The national telecoms provider now faces legal action from customers who are angry their web traffic was compromised.

Stephen Mainwaring, a BT Business customer in Weston-super-Mare, believes sensitive banking data relating to his online horse racing business was press-ganged into a trial of an unproven technology. He suffered sleepless nights after detecting the dodgy DNS requests, and said today: “It is very likely that I and others will take legal action against BT for what they did last summer.”

In a statement, BT said: “We conducted a very small scale technical test of a prototype advertising platform on one exchange in June 2007. The test was specifically conducted to evaluate the functional and technical performance of the platform.

“Absolutely no personally identifiable information was processed, stored or disclosed during this trial. As with all service providers, it is important for BT to ensure that, before any potential new technologies are employed, they are robust and fit for purpose.”

Sure. And since you’ve already lied about this before, it’s safe to assume you’re lying about this as well.

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F/A-18 Stowaway

Posted on April 5th, 2008 at 9:57 by John Sinteur in category: Great Picture


U.S. airmen aboard the aircraft carrier USS Truman discovered a screech owl in the left-main wheel well of an F/A 18 Hornet during a pre-flight inspection, March 17, 2008. Nicknamed “Fod,” short for foreign object debris, the bird was nursed back to health by an airmen who is a licensed U.S. falconer, then transported to land and safely released. U.S. Navy photo by Seaman Matthew Bookwalter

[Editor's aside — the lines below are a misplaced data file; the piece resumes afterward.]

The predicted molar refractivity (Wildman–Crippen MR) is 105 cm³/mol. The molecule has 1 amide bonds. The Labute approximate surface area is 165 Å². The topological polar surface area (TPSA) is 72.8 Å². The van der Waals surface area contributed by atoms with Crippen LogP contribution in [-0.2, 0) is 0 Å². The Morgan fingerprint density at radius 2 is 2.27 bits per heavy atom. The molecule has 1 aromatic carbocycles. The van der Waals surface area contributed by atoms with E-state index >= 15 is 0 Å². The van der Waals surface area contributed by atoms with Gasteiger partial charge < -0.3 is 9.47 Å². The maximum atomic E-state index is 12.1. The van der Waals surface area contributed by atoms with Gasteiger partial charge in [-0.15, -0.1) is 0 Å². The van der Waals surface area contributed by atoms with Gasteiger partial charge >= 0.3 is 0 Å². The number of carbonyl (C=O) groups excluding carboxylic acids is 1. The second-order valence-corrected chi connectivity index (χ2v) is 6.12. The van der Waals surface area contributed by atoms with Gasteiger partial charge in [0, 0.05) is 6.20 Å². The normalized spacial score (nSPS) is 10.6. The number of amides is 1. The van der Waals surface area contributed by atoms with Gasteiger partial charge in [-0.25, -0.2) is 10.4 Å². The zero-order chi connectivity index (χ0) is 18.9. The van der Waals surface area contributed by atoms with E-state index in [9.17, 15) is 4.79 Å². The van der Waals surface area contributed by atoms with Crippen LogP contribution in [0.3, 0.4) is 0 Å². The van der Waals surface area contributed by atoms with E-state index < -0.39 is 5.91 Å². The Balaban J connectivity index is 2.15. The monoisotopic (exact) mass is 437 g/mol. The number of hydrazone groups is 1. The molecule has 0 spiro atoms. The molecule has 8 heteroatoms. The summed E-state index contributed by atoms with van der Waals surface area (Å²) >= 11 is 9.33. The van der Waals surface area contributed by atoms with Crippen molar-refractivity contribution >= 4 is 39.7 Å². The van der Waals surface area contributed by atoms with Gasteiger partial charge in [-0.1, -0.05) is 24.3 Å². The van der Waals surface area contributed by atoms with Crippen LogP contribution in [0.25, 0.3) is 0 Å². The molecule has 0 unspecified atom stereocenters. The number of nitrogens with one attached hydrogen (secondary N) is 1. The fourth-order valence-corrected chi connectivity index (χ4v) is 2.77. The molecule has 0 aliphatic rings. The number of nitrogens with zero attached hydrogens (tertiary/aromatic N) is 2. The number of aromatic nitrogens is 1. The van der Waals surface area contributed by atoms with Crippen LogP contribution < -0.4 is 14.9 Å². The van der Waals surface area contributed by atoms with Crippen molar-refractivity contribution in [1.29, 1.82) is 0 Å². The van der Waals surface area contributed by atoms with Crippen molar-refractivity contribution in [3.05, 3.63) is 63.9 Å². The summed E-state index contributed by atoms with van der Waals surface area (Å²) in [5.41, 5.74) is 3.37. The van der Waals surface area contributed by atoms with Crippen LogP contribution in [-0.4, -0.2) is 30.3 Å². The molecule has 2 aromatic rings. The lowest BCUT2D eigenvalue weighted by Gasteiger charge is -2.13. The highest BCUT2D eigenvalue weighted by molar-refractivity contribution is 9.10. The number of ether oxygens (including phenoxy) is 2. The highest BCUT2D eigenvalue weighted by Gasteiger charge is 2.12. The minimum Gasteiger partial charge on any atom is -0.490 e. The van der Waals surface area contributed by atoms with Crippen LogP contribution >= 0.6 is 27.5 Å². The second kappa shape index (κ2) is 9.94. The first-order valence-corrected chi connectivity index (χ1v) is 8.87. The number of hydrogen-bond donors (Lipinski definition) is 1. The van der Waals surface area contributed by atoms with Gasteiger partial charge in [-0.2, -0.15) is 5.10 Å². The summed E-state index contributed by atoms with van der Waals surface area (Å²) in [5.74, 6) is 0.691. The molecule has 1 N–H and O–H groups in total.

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How to honor the dead…

Posted on April 5th, 2008 at 9:28 by John Sinteur in category: Mess O'Potamia


A Wikipedia article about Maj. Alan Rogers, a gay soldier who was killed in January in Iraq, was apparently edited by someone in the Pentagon, who removed any mention that Rogers was gay.

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Posted on April 5th, 2008 at 9:26 by John Sinteur in category: Great Picture

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Thank FSM for torrents!

Posted on April 5th, 2008 at 9:22 by John Sinteur in category: News


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Robert F. Kennedy Speech – On the death of Martin Luther King

Posted on April 5th, 2008 at 9:21 by John Sinteur in category: News


Amid the tragedy of the assassination of Rev. Dr. Martin Luther King, April 4, 1968, an extraordinary moment in U.S. political history occurred as Robert F. Kennedy, younger brother of slain President John F. Kennedy, broke the news of King’s death to a large gathering of African Americans in Indianapolis, Indiana.